President Ferdinand Marcos, Jr. is looking forward to a strengthened relationship with the United States and emphasized that this is necessary in a time of global economic and geopolitical crisis.
“It is very clear to me, in my vision for the way that the country will move forward. I cannot see the Philippines in the future without having the United States as a partner,” Marcos told NYSE vice chair and chief commercial officer John Tuttle in a Q-and-A after his speech. “Many of the strongest corporate benefactors, really, to government and to the rest of society in the Philippines were coming from the United States.”
The president said that it is “extremely necessary” to strengthen the alliance between the United States and the Philippines because this partnership “provides the stability in these highly unstable economic, political, geopolitical, diplomatic environment.”
The United States is the third largest trading partner of the Philippines and the second major source of foreign direct investment applications in 2021.
Marcos rang the closing bell at the NYSE after the speech and interview with Tuttle. He was accompanied by his wife Liza Araneta-Marcos and their son, Rep. Sandro Marcos, and some of the economic managers he brought as part of his delegation.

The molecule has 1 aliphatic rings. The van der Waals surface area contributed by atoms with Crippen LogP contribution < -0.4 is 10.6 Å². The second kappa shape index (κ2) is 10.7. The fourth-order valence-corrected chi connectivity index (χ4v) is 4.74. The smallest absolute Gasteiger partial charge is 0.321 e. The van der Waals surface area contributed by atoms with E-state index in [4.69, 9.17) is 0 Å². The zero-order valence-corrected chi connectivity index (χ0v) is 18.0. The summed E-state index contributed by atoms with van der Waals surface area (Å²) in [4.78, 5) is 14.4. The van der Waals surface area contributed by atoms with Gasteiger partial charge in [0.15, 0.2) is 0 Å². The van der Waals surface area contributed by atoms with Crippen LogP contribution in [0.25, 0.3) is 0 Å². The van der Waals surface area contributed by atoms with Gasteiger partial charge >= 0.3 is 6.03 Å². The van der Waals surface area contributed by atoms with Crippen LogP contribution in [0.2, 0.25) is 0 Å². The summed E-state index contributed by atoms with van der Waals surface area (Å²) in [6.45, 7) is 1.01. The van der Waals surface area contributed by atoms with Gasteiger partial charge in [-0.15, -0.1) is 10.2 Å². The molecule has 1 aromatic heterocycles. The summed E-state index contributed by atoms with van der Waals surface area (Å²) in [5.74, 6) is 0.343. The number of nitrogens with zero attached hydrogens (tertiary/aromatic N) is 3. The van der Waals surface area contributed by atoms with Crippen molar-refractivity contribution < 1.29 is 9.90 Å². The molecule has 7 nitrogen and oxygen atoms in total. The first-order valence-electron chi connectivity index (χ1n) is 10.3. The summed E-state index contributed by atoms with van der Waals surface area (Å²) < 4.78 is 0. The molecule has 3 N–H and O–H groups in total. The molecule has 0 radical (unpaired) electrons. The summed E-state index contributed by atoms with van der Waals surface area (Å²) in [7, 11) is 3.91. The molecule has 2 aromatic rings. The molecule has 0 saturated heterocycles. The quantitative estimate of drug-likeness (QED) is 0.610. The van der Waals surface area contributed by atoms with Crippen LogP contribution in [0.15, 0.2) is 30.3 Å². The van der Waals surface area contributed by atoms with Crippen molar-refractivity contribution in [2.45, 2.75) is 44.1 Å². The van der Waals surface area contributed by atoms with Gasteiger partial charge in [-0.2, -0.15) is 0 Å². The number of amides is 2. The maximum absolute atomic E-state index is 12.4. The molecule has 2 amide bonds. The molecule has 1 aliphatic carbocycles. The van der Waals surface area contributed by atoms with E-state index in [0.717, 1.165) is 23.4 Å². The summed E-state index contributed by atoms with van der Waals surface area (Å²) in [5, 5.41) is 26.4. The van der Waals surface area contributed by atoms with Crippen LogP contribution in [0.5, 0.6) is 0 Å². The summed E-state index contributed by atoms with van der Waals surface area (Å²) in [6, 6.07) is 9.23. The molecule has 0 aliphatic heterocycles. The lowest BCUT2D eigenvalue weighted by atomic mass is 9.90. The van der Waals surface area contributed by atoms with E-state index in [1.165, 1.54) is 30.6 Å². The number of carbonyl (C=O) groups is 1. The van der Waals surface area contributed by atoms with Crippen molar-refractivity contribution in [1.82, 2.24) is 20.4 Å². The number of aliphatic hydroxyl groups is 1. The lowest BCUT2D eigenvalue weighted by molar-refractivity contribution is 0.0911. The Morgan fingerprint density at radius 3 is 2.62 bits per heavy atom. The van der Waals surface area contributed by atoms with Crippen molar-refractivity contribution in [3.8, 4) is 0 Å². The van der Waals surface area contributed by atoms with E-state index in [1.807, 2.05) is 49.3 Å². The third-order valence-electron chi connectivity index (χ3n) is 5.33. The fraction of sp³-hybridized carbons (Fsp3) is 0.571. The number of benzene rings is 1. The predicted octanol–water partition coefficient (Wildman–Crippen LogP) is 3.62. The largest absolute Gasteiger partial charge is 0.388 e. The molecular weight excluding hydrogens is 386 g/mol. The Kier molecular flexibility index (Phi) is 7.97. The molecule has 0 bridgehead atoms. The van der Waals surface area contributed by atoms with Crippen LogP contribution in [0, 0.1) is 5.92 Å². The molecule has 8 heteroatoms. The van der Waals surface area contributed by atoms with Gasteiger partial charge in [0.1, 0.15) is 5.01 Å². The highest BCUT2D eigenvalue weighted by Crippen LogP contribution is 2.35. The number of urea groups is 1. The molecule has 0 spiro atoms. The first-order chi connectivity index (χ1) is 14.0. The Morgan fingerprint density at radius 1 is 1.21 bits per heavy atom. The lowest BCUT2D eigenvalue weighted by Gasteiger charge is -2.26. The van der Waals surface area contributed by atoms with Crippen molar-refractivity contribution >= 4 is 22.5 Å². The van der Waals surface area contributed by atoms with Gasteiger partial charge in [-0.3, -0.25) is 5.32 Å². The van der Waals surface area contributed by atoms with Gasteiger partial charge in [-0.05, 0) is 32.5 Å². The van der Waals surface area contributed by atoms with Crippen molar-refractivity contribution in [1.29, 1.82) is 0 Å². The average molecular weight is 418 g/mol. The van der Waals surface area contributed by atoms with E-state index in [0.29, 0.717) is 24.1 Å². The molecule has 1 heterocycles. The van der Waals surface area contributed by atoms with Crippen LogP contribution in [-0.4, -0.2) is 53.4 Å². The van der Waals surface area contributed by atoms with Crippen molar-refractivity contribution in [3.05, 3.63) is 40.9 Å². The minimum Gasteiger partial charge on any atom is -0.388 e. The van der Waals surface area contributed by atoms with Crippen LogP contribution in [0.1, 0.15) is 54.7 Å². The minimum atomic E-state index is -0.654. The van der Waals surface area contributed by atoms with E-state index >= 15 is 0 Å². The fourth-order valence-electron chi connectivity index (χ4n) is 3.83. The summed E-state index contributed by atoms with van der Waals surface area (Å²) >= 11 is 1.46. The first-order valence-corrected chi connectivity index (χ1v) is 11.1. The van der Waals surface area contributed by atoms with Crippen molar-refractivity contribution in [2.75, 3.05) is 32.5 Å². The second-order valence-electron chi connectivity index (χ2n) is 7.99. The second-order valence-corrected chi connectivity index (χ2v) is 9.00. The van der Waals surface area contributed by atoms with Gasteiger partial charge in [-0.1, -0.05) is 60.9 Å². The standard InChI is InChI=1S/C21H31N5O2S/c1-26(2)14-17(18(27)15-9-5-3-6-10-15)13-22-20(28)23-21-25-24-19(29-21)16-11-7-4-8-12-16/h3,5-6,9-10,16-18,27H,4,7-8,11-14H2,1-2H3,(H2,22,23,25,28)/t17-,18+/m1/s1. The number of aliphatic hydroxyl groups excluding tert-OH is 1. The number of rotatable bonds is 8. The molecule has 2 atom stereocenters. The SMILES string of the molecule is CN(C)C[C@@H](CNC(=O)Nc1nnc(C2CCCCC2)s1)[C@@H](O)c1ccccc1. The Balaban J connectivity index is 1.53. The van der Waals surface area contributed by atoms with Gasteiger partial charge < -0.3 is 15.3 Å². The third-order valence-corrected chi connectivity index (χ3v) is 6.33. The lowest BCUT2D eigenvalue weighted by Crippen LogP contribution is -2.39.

“We are all thrilled to be here. We are familiar with the NYSE and the bell and that most important balcony in the world. We had always watched it from afar, so to have that opportunity to be here personally has been a great opportunity and a great pleasure,” he said.
Marcos delivered a speech at the New York Stock Exchange on Monday, Sept. 19, and called on investors to look into the Philippines, which offers high-quality labor, a large consumer market, and a wide range of fiscal and non-fiscal incentives.
In his speech, Marcos touted the economic advancements his administration has made, including the steps they have put in place to open up the country’s economy.
“Bouncing back from the pandemic, the Philippine economy has seen robust growth since last year, and as returned to its path toward upper middle-income country status. achievable we believe within the next few years,” he said.
Marcos mentioned that they enacted policies “to further liberalize our economy and welcome more foreign investment to our shores.”
This includes passing legislation to lower corporate income tax rates and rationalized fiscal incentives. The government has also reduced the minimum paid-up capital requirements for foreign retailers and foreign startups bringing in advanced new technology.
Marcos also announced that the Philippines now allows full foreign ownership of companies providing public services such as telecommunications, shipping, air carriers, railways, subways, airports, and toll roads.
The president and his delegation arrived at the Newark Airport aboard a chartered Philippine Airlines flight on Sunday afternoon. He began his six-day working visit in New York with his first community gathering with hundreds of Filipinos and Filipino Americans at the New Jersey Performing Arts Center.
Chants of ‘BBM’ and ‘Marcos Pa Rin’ filled the halls of NJPAC as Marcos was introduced.